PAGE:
As a player goes from chasing a dream to living a dream, there are several learning moments along the way that can be useful in business. On my path to the big leagues, I was given a lot of those learning opportunities and have narrowed it down to five that have carried over to the corporate world and my role at Extreme Networks. I hope you will benefit from them as well.
[On the Field] When I was in rookie ball, my manager pulled me into the office to let me know that I was being promoted to Single A (yes that’s a promotion). After the handshakes and congratulations, he looked me straight in the eye and said, “no matter how far you move up in this game, never think you don’t belong there.” I wasn’t sure what he meant at the time but whenever doubt crept into my mind as I moved through the minor leagues, it was that phrase that gave me the confidence to get through it and focus on reaching the next level.
[In the Workplace] Can you think of a time that you’ve gotten promoted or newly hired and how excited you were but then you start to struggle or see the success of people around you and doubt yourself and wonder if you belong there, if it was a bad move, or what your exit strategy will be? I will tell you the same thing I tell myself over and over – you are there because you worked to get there. You belong there just like you’ll belong at the next level.
[On the Field] It is the pitchers and catchers’ responsibility to learn and know the scouting reports of the opposing team’s hitters. What their strengths and weaknesses are, tendencies, and latest trends – are they slumping or on a streak. From these reports, you can build a strategy on how to pitch each hitter based on game situations. As you can imagine, some reports are overly detailed, and you can easily cross the line from strategy to unnecessary trickery. I had a catcher give me simple, yet eye-opening advice on facing our opponents before a game. He said, “hitters are people and people make mistakes, they’re going to hit great pitches and miss bad pitches. Let’s respect their talent but make them earn the right to compete against you. Never give your opponent too much credit!”
[In the Workplace] Sometimes I get too focused on what our competitors are doing, or I try to lay out the perfect strategy going into a cold call but if I am not careful, I end up over-strategizing and tricking myself out of a great opportunity. This “never” phrase helps me stay focused on my own strengths while still being aware of the scouting report of the competitors.
[On the Field] One of the happiest days in my pitching career was when I learned how to throw a curveball but the most important day in my pitching career was learning WHEN to throw a curveball. I see young pitchers all the time that want to throw pitches just because they can, but they don’t understand the purpose behind it. If you’re having success with your fastball, then use it until the hitter shows you that you NEED to throw something else.
[In the Workplace] Whenever I am riding a wave of success or have a strategy that seems to be working, I make sure to ride it as long as possible before I completely change things up. It’s good to tweak things here and there along the way, but overall, the “pitch” is the same until I am shown that it needs to change.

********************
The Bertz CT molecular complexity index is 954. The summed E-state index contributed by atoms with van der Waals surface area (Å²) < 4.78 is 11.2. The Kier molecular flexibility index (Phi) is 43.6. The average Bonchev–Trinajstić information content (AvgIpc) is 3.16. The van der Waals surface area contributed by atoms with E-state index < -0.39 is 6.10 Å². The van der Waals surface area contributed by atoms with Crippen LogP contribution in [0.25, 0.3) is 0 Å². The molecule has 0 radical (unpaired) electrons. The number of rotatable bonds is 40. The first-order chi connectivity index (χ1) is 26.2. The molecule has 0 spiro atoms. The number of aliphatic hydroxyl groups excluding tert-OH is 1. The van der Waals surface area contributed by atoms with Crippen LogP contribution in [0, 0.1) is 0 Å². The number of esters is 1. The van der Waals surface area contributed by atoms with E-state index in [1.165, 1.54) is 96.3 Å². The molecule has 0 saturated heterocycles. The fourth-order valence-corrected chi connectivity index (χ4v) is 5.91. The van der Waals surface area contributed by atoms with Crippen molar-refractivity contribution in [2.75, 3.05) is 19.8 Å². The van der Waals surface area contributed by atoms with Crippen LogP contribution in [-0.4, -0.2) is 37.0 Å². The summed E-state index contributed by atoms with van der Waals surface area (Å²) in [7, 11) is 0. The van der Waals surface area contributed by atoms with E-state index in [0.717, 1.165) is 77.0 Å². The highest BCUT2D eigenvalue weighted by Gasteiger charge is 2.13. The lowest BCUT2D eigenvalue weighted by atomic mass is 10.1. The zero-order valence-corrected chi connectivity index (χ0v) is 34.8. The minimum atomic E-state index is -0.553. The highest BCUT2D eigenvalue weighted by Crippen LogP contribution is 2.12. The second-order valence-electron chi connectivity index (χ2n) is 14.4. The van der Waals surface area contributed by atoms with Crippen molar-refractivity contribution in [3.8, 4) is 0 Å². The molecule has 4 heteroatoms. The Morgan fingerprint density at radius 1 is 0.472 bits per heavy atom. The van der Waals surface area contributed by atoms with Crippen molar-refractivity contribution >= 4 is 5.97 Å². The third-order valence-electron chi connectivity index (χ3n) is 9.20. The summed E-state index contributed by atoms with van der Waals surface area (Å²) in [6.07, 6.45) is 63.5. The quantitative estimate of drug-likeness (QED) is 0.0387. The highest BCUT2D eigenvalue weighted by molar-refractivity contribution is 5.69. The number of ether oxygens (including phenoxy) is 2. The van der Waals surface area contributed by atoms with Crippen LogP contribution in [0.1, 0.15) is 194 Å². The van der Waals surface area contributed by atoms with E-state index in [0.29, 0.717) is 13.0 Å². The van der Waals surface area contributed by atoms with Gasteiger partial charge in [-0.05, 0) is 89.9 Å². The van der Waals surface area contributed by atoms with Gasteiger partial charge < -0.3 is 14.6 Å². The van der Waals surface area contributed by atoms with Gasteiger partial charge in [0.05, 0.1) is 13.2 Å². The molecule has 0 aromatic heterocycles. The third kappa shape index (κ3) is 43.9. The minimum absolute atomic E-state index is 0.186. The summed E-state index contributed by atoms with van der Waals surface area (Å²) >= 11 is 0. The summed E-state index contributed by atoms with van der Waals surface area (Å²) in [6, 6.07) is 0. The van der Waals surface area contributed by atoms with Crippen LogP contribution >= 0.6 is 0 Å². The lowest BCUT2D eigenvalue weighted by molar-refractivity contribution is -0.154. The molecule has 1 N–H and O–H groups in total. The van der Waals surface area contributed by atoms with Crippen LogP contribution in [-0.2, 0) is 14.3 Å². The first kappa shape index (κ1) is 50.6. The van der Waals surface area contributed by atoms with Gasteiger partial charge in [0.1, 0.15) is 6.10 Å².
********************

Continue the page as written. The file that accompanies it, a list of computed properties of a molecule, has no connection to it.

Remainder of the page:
[On the Field] I was once told that the human brain has a difficult time understanding the word don’t while physically trying to do something. A pitcher that has thrown 3 balls and no strikes may think, “don’t walk this hitter” or “don’t throw another ball.” A hitter that has two strikes might think, “don’t strikeout”. In these scenarios, the players are physically trying to do something while telling themselves not to do something. The word don’t gets canceled out because the brain won’t recognize it so now the signal the pitcher’s brain hears is, “…. walk him” and “…. throw another ball” and the hitter hears, “…. strikeout.” We’ve all done this before. Think of the last time you were sick to your stomach and nauseous, what were you telling yourself? Don’t throw up! What was your brain hearing?
[In the Workplace] As I get ready for a big call or a meeting with leadership teams, my instincts are to tell myself don’t say this, don’t do that, don’t mess up, etc… but I have learned to turn don’t into do by focusing on what I am trying to accomplish rather than what I want to avoid.
[On the Field] They say you can’t plan a baseball career, you can only prepare for one. This is so very true. From the time that I was 5 years old watching MLB games on TV, I always wondered what the players did to get there and how I could do it. I never wondered if it was possible, the proof was on the TV right in front of me. So that was it, I was going to find a way to make it happen (that was my WHY). When you’re determined to reach a destination without a map, you take risks and find a way. Slowly those risks turn into opportunities that ultimately lead to your WHY.
[In the Workplace] Where I am now is not the goal but it’s necessary to get me there. I am not referring to my physical location or my position in a company. I am referring to my overall performance and the journey to improve. Every experience along the way, good or bad, prepares us for the next step. Keep moving forward in the direction you want to go and never forget WHY you started.
If you’re interested in seeing how you can take your career to the next level at Extreme Networks, check out our careers page and become part of something Big with Extreme.